prof. from Colorado is wrong
> Air "weighs" about 14.7 pounds per square inch of area on which it rests, including the surface of a liquid; this pressurizes the liquid to this amount.
Air pressure acting on the liquid in the reservoirs on *both sides* is equal. Actually, it's slightly higher on the lower one. You could even submerge both ends of the tube in the liquid and it would still work, though you will get reduced flow since the outflow tube will now be fighting against water pressure in the lower reservoir.
The original pedant/boffin had the right idea in trying to explain water as a chain. They're maybe not his exact words, but it makes sense if you think about it like this... A previous poster here (Mike Bell) suggests an experiment where you have a physical chain dangling out of a drawer. Once you have enough of the chain dangling over the edge, it will pull the rest of the chain with it. Water is pretty much exactly like a chain, except that at lower temperatures it loses its chain-like nature and becomes a gas, so the individual molecules don't form chains. Once the pressure drops again, and the water condenses, at re-attaches to neighbouring molecules and you've got your chain links back again. It's slightly more complicated than that because there's an energy gap that needs to be crossed in changing state from liquid to gas
The prof from Colorado is completely wrong if he thinks (and it would seem that he does) that atmospheric pressure is the operative force. See my example at the start to disprove that (ie, air pressure at the lower reservoir is *greater*, and the siphon works when both ends are submerged). Also, he completely discounts the much greater *water* pressure which operates on the higher reservoir.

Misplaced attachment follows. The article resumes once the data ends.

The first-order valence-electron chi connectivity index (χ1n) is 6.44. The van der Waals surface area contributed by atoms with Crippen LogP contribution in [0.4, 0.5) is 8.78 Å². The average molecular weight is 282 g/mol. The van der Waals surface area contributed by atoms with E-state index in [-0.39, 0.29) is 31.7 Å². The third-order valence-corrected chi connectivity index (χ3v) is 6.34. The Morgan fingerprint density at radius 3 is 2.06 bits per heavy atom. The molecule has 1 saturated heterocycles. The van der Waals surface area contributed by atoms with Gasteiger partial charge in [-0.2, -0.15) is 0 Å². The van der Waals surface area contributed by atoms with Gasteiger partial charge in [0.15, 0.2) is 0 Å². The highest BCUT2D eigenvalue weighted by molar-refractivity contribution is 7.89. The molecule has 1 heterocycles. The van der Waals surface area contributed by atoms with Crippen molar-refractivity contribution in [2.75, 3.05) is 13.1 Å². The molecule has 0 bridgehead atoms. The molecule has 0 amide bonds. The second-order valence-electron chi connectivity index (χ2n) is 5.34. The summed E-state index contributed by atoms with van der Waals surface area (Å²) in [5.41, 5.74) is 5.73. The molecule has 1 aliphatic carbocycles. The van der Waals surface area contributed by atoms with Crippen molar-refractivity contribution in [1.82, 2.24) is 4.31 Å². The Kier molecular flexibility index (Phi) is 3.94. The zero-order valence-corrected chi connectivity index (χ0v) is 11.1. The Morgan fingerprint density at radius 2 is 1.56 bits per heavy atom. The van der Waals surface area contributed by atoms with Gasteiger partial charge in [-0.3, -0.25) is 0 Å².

I've rambled on a bit more than I wanted. In summary, though, this is simply a case of hydrostatic equilibrium. You have to take into account all the forces:
* gravity affects atmospheric pressure on both reservoirs
* it also affects water pressure at the inlet and outlet (the weight of water above the tube openings)
* it also affects the water in each leg of the tube
* in all cases where gravity is in effect, you have to add the weight of all the air/water above; in each reservoir the "weight" of the water above it is simply proportional to the depth (ignoring any compression), while within the tube the higher up you go, the less pressure there is
* if and only if the pressure at the top of the tube is not so low that a vapour lock forms, then gravity will naturally continue to draw fluid from the higher to the lower reservoir (aka, "water finds its level").
I'll be heretical here and say that is follows from this that a siphon *can* actually work in a vacuum, provided there is gravity. It would need to be set up so that there was some liquid in both reservoirs to begin with. Depending on the rate of boil-off from the surface of the reservoirs, you would still get a siphoning effect, which would work until there wasn't enough *water pressure* (everyone seems to have completely forgotten about water pressure: it's much more important than atmospheric pressure!) in the upper reservoir to prevent an air lock from forming at the top of the tube, or there is no water pressure at all at the tube's ingress or egress (ie, the tube is just at the water level, which allows all the water on that side to flow down back into the reservoir). You could easily verify this by setting up weighing scales on both the reservoirs, and running the experiment once without the siphon being opened, the other with it open. If the weight of water in the lower reservoir increases or simply decreases at a slower rate (balanced by an increased rate of loss at the higher reservoir) then the experiment would prove that you *can* operate a siphon in a vacuum.
I guess people don't study applied maths in schools these days.